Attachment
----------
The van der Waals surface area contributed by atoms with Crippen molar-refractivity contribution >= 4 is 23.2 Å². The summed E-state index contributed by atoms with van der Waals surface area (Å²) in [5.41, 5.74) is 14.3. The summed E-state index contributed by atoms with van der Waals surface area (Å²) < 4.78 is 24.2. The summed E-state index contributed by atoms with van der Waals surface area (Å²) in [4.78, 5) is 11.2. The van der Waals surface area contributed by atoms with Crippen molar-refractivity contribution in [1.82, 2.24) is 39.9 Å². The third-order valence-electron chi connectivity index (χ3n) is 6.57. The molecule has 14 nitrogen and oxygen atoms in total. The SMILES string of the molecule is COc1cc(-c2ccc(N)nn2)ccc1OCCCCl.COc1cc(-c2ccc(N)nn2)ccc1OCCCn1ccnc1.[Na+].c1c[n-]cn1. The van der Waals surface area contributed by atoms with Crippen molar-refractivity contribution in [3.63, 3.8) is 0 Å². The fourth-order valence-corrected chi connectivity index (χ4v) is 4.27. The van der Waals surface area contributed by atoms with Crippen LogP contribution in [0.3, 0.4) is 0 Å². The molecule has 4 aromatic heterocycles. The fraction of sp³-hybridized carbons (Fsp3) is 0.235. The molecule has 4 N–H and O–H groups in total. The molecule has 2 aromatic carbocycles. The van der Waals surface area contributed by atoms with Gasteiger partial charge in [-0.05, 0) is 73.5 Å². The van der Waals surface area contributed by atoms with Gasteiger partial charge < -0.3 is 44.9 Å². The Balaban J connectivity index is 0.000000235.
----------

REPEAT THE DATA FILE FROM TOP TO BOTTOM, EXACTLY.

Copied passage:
The van der Waals surface area contributed by atoms with Crippen molar-refractivity contribution >= 4 is 23.2 Å². The summed E-state index contributed by atoms with van der Waals surface area (Å²) in [5.41, 5.74) is 14.3. The summed E-state index contributed by atoms with van der Waals surface area (Å²) < 4.78 is 24.2. The summed E-state index contributed by atoms with van der Waals surface area (Å²) in [4.78, 5) is 11.2. The van der Waals surface area contributed by atoms with Crippen molar-refractivity contribution in [1.82, 2.24) is 39.9 Å². The third-order valence-electron chi connectivity index (χ3n) is 6.57. The molecule has 14 nitrogen and oxygen atoms in total. The SMILES string of the molecule is COc1cc(-c2ccc(N)nn2)ccc1OCCCCl.COc1cc(-c2ccc(N)nn2)ccc1OCCCn1ccnc1.[Na+].c1c[n-]cn1. The van der Waals surface area contributed by atoms with Crippen molar-refractivity contribution in [3.63, 3.8) is 0 Å². The fourth-order valence-corrected chi connectivity index (χ4v) is 4.27. The van der Waals surface area contributed by atoms with Crippen LogP contribution in [0.3, 0.4) is 0 Å². The molecule has 4 aromatic heterocycles. The fraction of sp³-hybridized carbons (Fsp3) is 0.235. The molecule has 4 N–H and O–H groups in total. The molecule has 2 aromatic carbocycles. The van der Waals surface area contributed by atoms with Gasteiger partial charge in [-0.05, 0) is 73.5 Å². The van der Waals surface area contributed by atoms with Gasteiger partial charge < -0.3 is 44.9 Å². The Balaban J connectivity index is 0.000000235.